Which wasn’t nothing, but much less than requested—the “Blue Division” of fascists to fight against the Russians (but against no one else), some harbor privileges for German submarines for a while, favorable propaganda for a while, some trade opportunities (but hardly more than Germany got from neutrals like Sweden), and the sensation of a toothache. (That is, Hitler is supposed to have told Mussolini, after talks with Franco at Hendaye in 1940, that he’d rather have some teeth pulled than spend another hour trying to firm up promises from his supposed Spanish friend.) What Hitler wanted most was a passageway through Spain to attack Gibraltar and seal off the Mediterranean from the British. What Franco seemed to be saying was “Yes, but not quite yet.” But, whenever the “yet” approached, he backed off with protestations of national honor and the patently absurd observation that “this was a job for the Spanish army” (ill-equipped and, like the rest of the nation, staggering from three years of civil war). Hitler finally turned his attentions to the Russian campaign and relaxed somewhat on a possible German invasion of Gibraltar.
Franco’s resistance cannot be explained by any assumed pro-British attitude. Rather, he wanted Commonwealth wheat more than Gibraltar at the time (you cannot eat a rock), and he was smart enough to know that, with German troops on Spanish soil, he stood a good chance of becoming caudillo of a Vichy-like Spain. Nonetheless, it’s doubtful Field Marshall Montgomery would have been the hero of El Alamein with the Strait of Gibraltar slammed at his back. The English writer Brian Crozier wondered in public, in his biography Franco, what the outcome of the Second World War would have been with a surely different kind of North African campaign. German control of Gibraltar?—nothing to sneeze at.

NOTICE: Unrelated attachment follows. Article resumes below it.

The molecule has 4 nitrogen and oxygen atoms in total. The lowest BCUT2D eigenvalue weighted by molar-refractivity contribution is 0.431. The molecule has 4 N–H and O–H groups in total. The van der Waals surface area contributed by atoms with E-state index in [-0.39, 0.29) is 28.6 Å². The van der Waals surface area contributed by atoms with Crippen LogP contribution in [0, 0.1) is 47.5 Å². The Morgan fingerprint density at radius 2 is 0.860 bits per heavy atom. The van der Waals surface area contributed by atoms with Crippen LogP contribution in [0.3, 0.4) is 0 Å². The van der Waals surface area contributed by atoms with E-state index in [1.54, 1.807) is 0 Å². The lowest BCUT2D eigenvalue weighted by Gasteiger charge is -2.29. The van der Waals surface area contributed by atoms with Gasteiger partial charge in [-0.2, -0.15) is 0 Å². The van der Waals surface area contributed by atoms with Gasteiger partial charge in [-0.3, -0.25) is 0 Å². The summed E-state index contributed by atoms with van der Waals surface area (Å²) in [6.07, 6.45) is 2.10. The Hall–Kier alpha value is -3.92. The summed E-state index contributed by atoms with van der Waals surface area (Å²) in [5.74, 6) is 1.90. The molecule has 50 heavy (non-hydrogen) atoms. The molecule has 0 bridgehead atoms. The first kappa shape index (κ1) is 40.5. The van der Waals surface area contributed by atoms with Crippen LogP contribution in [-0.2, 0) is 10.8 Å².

We know that one reason Franco stalled with the Fuehrer and the Duce and offered his pittances is that he was not sure enough that they could win; but it’s arguable that by denying Hitler what he wanted most (while promising just enough to insure that he did not just take it), he may have helped insure that the Axis did not win—or, if that’s too strong, that they would lose long before they actually did. With no benign intentions: to the British, and eventually of course to the Americans, a gift. His proclaimed servant, Franco, may have been a humorless man, but God himself is an Ironist.